Counterculture Icon John Sinclair Dies

His pot bust inspired John Lennon song
By Newser Editors and Wire Services
Posted Apr 2, 2024 6:57 PM CDT
Counterculture Icon John Sinclair Dies
John Sinclair talks at the John Sinclair Foundation Cafe and Coffeeshop, Dec. 26, 2018, in Detroit.   (Junfu Han/Detroit Free Press via AP, File)

John Sinclair, a poet, music producer, and counterculture figure whose lengthy prison sentence after a series of small-time pot busts inspired a John Lennon song and a star-studded 1971 concert to free him, has died. He was 82. Sinclair died Tuesday morning at Detroit Receiving Hospital of congestive heart failure following an illness, his publicist Matt Lee said. Sinclair drew a 9 1/2-to-10-year prison sentence in 1969 from Detroit Recorder's Court Judge Robert Colombo for giving two joints to undercover officers. It was his third offense. He served 29 months but was released a few days after Lennon, Stevie Wonder, Bob Seger, and others performed in front of 15,000 attendees at the University of Michigan's Crisler Arena, the AP reports.

"They gave him 10 for two/What else can Judge Colombo do/We gotta set him free," Lennon sang in "John Sinclair," a song the ex-Beatle wrote that immortalized its subject. At the time of Sinclair's arrest, possession of marijuana was a felony, punishable by up to 10 years in prison. He was arrested in Detroit while living as a poet and activist who co-founded the anti-racist White Panther Party. He received the maximum sentence. The day before the concert, the Michigan Legislature voted to reduce to a misdemeanor the penalty for possession of small amounts of marijuana, punishable by up to a year in prison. Because he already had served 2½ years, Sinclair was released from prison three days after the concert.

  • Sinclair continued his advocacy for marijuana, helping to usher in Ann Arbor's token $5 fine for pot possession and celebrating when his home state legalized recreational cannabis in 2018. "I'm the pioneer. I was the first one in Michigan who said marijuana should be legal, and they said I was totally nuts," he told the Detroit Free Press in 2019. "I'm proud to have played a part in this. I spent nearly three years in prison because of marijuana."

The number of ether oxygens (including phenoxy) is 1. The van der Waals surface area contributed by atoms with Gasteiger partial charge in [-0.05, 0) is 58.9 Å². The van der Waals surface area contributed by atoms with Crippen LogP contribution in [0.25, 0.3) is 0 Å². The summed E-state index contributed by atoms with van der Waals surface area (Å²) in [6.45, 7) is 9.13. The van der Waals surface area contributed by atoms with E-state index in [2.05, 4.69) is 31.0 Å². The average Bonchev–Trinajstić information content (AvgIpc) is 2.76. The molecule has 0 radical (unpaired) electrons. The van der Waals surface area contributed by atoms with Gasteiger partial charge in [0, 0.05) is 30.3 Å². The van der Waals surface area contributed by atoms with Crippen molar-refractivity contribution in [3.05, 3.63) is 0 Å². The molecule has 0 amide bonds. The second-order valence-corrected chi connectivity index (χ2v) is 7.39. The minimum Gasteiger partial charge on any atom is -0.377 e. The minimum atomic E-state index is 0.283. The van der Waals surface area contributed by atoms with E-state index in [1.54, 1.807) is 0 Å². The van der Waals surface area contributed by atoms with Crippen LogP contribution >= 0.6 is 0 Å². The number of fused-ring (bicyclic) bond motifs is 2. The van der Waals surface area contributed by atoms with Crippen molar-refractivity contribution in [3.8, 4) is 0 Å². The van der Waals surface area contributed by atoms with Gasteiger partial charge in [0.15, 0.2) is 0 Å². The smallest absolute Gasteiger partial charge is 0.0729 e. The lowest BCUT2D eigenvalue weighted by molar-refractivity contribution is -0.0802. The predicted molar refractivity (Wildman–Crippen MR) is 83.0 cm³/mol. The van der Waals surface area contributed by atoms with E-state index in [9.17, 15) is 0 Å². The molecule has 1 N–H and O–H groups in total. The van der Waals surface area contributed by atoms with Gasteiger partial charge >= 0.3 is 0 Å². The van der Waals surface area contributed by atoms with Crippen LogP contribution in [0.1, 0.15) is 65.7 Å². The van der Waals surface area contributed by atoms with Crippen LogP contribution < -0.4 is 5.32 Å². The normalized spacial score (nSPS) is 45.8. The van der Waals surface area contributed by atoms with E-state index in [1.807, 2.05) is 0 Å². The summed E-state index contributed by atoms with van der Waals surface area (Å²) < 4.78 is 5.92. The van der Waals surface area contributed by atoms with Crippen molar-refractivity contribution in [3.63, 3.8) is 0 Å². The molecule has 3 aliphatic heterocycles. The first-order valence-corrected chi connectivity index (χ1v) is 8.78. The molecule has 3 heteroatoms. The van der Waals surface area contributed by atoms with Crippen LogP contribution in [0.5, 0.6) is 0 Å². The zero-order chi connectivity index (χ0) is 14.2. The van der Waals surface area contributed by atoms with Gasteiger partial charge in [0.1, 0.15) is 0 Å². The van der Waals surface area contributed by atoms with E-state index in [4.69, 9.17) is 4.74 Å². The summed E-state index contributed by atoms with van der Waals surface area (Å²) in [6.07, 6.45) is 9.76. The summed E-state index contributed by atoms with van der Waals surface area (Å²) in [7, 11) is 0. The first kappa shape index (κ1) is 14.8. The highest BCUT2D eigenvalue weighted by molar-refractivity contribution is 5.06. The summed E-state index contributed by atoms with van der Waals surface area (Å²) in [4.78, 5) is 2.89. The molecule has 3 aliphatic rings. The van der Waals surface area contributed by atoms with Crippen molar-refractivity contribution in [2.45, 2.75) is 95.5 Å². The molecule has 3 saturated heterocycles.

• Sinclair was born in Flint in 1941. He grew up in nearby Davison and graduated from the University of Michigan-Flint in 1964 with a degree in English Literature. Over the next six-plus decades, Sinclair did a bit of everything—dabbling in performance art, journalism, cultural and political activism. And, of course, poetry. "You got to/live it not just/say it or/play it that's what this is/all/about," Sinclair wrote in a 1965 poem.
  • Sinclair often kept a toehold in the world of music, managing for a time Mitch Ryder and perhaps most notably MC5, a Detroit-based quintet known for "Kick Out the Jams" and as a hard-rocking forerunner to the punk movement.
  • Sinclair proudly and aggressively fought for progressive policies as part of the burgeoning "New Left" movement. "In those times, we considered ourselves revolutionaries," he said in 2013. "We wanted equal distribution of wealth. We didn't want 1% of the rich running everything. Of course, we lost."
  • Sinclair also promoted concerts and festivals and helped to establish the Detroit Artists Workshop and Detroit Jazz Center. He taught blues history at Wayne State University and hosted radio programs in Detroit, New Orleans, and and Amsterdam
(More obituary stories.)

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